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  1. Hi @Kim Shook, Those gougères look pretty appetising to me The main difference between our recipes, I think, is the cheese - yours is grated and only just mixed in, while I microplane my Parmesan and really beat it in. I normally add a little more egg after the cheese too, because it tends to "dry" the mixture a bit (I always look for the long smooth "V" when it's hanging off the spoon). Maybe the food processor is incorporating air, too? For small quantities, I just do it by hand, as it's easier to judge the texture. You'll also get much more consistent results with a piping bag and a plain 1cm tip than with a spoon. It takes a bit of practice, but it's worthwhile
  2. I was asked to bring something for an apéro, so I went with my old favourite. Gougères! These are with parmesan and smoked paprika.
  3. A mandarine ICBM? You really are breaking out the big guns
  4. jmacnaughtan


    I don't think there is one - it's possibly the sheer hassle that makes artichokes so delicious. Just get your husband a pile of artichokes, a YouTube video and a lobster glove. Keep him in beer and he should be OK.
  5. I've always found it much easier using a very small paper cone - no more than about 10-15cm long. It makes it more like writing with a pen. Also, you can put the tip directly onto the surface and write like a pen, too.
  6. Good effort I'd recommend making your layers a lot thinner - it'll make it easier to spread the ganache and buttercream evenly. You'll also get all the layers you need (around 9 or 10) while keeping it nice and low. Don't forget to soak your layers of joconde, too. It's almost impossible to over-soak them
  7. I could be wrong here, but it sounds like there may be a distinction between using salt as a seasoning to balance sweetness and salt as a distinct flavouring. While I frequently use salt to balance out white chocolate with strawberries, I'd certainly hesitate before pairing the fruit with a salted butter caramel. In fact, I'd probably avoid pairing that with most fruit.
  8. What you need, sir, is an elaborate mould. Preferably in the shape of a game animal or architectural masterpiece. Then you can start to add your candied fruit, flowers, sugar paste, whittled candy, blown sugar, live birds, dancing ladies, etc. Then some kind of trolley to wheel it in on, plus various pyrotechnics to amuse and terrify your guests. I think that's very much the way to go with the old-fashioned moulded desserts. Thanks - I did think about that, but I wanted some kind of structural integrity and a relatively thin layer. When I use a sponge layer, it's down to well under a centimetre, and I think it would be a little complicated to do that with ladyfingers (which, incidentally, I make as the sponge layer itself). I think I may buy a brioche next time, slice it down and possibly toast it slightly.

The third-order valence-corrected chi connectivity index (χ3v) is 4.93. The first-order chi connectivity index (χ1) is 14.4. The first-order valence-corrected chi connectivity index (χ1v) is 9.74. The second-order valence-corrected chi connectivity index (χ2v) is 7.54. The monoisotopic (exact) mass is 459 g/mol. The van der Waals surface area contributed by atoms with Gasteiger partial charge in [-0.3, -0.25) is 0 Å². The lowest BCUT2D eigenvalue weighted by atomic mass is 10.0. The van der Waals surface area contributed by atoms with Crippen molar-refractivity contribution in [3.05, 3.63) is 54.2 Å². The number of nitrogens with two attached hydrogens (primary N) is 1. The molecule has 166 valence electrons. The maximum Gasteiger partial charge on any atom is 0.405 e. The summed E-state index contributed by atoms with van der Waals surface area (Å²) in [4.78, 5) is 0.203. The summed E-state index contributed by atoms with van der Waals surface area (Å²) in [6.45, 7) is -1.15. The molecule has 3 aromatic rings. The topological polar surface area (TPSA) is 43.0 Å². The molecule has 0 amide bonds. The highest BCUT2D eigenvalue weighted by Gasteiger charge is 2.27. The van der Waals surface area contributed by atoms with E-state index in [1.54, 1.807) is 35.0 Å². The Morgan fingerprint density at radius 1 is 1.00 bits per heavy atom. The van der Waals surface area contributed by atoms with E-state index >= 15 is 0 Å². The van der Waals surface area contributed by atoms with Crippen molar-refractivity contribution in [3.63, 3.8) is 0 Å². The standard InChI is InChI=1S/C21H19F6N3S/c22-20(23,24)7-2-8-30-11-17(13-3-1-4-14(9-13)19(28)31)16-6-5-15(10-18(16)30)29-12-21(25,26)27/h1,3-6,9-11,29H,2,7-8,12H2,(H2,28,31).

9. It's gariguette season, so the fraisiers are going to keep on coming. No kids involved this time, though. It was too hot to bake anything, so the base is a failed combination of diced madeleine, white chocolate, butter and lemon zest. Way too dense, and I should have known better. The rest is as normal, and as good Fraisier (with some lemon) Gariguette strawberries White chocolate chantilly Madeleine concoction Candied citron I'll keep trying with a no-bake base, but I think I'll need a completely different approach. It'll be difficult to get the softness, and I don't want to add any crunch at all.
  10. Excellent, I love pryanik - but I've only ever had the commercial stuff. Could you send me your recipe? I'd love to try it
  11. First fraisier of the season! And an attempt to get a child interested in pastry. In this respect, something of a failure - possibly my Dickensian attitude to children, possibly the undying attraction of the smartphone. Who knows? Anyway, it was tasty. Same as usual - lady's finger, white chocolate chantilly, gariguette strawberries, a little booze.
  12. You have married well.
  13. Really well done on the pastry work - it looks excellent. If you're unhappy with the rack, I'd suggest properly docking the galette all over with a fork - when I used to do them, they'd end up with a tight herringbone-type pattern. This will help them stay nice and flat and elegant - especially with inverted, which will puff up massively if you leave it unchecked. I can't tell whether you've done it on yours, but it's always a good idea to brush it with syrup at the end of the bake, then put it back in for a few minutes. It gives it a really nice shine and makes the pastry a little more interesting to eat.
  14. You can't really compare bread, pie pastry and choux - they're completely different preparations, for completely different purposes. Try making a Paris Brest with bread or pie crust, and you'll see.
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